ANDERSON, Ind. — A recent motion by the State of Indiana has a local judge concerned about what it could mean for communities like Madison County.
The motion, which would require the county to pay for court expenses related to cases involving inmates incarcerated in Madison County Department of Correction centers, has Judge Dennis Carroll so concerned that he’s issued an order for the motion to be refuted.
“Let’s say, for example, there’s an inmate from Fort Wayne and another from Evansville. Both of them committed their crime outside Madison County, but if they commit a crime while in Pendleton [Correctional Facility], their court costs, including an appeal, would have to be covered by the folks in Madison County,” Carroll said.
According to Carroll, that’s unfair.
This issue was first brought to his attention after a 2012 trial that found inmate Jeffrey Cook, originally of Randolph County, guilty of murdering a fellow inmate at the Pendleton Correctional Facility. Court 6, which Carroll oversees, sent the bill for Cook’s public defender to the state auditor, as it has for years. The motion returned by the auditor basically says the state shouldn’t have to pay the expense.
Carroll responded by pointing to an Indiana code that indicates the state is responsible for “all costs of trial.”
“I think that should be interpreted broadly. The attorney general is taking it narrowly. But it’s been done like this for years,” the judge said.
The issue is now back in the hands of the auditor’s office, which has 30 days to pay the bill or send it to court for review. Carroll, who said he has support from Judge David Happe and other justices, issued the order on June 17, so he should have his answer this week. If the courts accept the auditor’s position, Madison County will be stuck with the bill in Cook’s case and other similar cases involving non-native inmates. Not only that, but it could lead to an interpretation that sticks the county with pretrial hearing costs and appeal expenses. How much is that?
Madison County Prosecutor Rodney Cummings said he estimates it’s at least tens of thousands of dollars a year, depending on how many similar cases come out of Madison County DOC facilities. It might seem like a rare occasion, but the incidents add up.
“It’s a lot of money, and it’s not fair,” Cummings said. “It’s a lot more than you think, and that cost would be zero if the prisons weren’t here.”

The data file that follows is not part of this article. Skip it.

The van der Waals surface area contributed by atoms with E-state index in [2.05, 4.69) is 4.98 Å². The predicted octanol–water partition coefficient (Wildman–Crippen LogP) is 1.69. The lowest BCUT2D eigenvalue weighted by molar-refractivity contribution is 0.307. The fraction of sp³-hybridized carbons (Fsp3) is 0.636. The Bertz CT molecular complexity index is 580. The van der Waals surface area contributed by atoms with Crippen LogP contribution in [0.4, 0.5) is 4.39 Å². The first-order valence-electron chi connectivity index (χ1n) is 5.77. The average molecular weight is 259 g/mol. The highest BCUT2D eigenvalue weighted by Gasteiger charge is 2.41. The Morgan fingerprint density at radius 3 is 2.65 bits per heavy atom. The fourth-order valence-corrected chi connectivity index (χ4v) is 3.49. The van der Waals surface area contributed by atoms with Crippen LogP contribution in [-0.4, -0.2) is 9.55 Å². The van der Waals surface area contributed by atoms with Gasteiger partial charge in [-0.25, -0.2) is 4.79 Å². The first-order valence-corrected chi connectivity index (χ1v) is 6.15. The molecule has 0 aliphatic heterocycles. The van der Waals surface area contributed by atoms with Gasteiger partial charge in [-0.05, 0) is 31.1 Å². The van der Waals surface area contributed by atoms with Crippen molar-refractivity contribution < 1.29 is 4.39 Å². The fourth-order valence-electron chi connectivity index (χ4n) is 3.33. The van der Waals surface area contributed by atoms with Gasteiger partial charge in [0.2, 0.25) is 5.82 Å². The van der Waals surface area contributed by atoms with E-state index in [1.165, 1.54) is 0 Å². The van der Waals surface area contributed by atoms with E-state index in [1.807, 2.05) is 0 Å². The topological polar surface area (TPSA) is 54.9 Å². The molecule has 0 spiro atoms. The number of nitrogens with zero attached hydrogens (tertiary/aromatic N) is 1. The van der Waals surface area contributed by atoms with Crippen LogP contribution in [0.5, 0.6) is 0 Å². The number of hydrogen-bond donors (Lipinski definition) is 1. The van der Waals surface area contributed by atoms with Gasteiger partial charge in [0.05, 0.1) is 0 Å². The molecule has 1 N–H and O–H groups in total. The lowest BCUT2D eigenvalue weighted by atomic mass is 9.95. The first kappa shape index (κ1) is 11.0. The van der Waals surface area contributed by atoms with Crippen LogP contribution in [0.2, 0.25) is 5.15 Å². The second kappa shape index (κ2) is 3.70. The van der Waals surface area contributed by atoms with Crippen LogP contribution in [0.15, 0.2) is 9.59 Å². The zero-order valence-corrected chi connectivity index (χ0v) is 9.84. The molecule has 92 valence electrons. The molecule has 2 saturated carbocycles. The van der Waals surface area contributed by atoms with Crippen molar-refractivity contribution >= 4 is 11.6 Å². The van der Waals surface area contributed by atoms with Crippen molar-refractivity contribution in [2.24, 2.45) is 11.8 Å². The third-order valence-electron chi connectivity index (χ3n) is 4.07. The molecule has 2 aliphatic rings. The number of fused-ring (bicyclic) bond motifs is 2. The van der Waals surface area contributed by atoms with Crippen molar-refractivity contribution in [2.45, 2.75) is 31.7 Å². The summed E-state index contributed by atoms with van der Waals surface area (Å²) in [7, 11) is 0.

Madison County has four detention centers: the jail in Anderson, the Pendleton Correctional Facility, medium-security Pendleton Correctional Industrial Facility and a maximum-security juvenile center in Pendleton. The latter three have prisoners from all around the state, and crime in the maximum-security prison is rampant. In 2013, five cases in PCF have been referred to state police, and charges are still pending. That number seems to be down from 2012, when 13 cases were referred. The number was 29 in 2011.
“There are usually about three or four murders a year, usually about the same number as the rest of the county. There are riots, gang activity, contraband. Lots of crime,” Cummings said. “So that adds up.”
The state does cover some expenses in such cases. Judges are paid by the state, as are prosecuting attorneys. So what’s the reason for changing policy on public defenders and court costs now? Carroll believes it’s money.
“It’s a function of the budget,” Carroll said. “Everyone is trying to save money now. The money to cover these costs comes out of the DOC budget, and it’s getting more and more costly to house and remediate inmates. So they’re trying to cut costs any way they can.”
Indiana state Sen. Tim Lanane, Senate minority leader, said he agrees that the issue seems unfair if it continues to be interpreted that way. Lanane said he has chaired budget committees, so he’s aware of the financial straits all agencies seem to be in.
“Should there be further consideration of this problem? It’s something we can look into, but honestly, I haven’t seen a concerted effort for a change,” Lanane said. “You’ve got to handle it on a county-by-county basis.”
While Lanane agreed Madison County residents would feel a brunt of those court costs, he also said the county benefits from employment opportunities and property taxes by having those DOC facilities in the county.
So now, Carroll waits for a response to his order. The decision hanging in the balance could be an expensive one for county residents.
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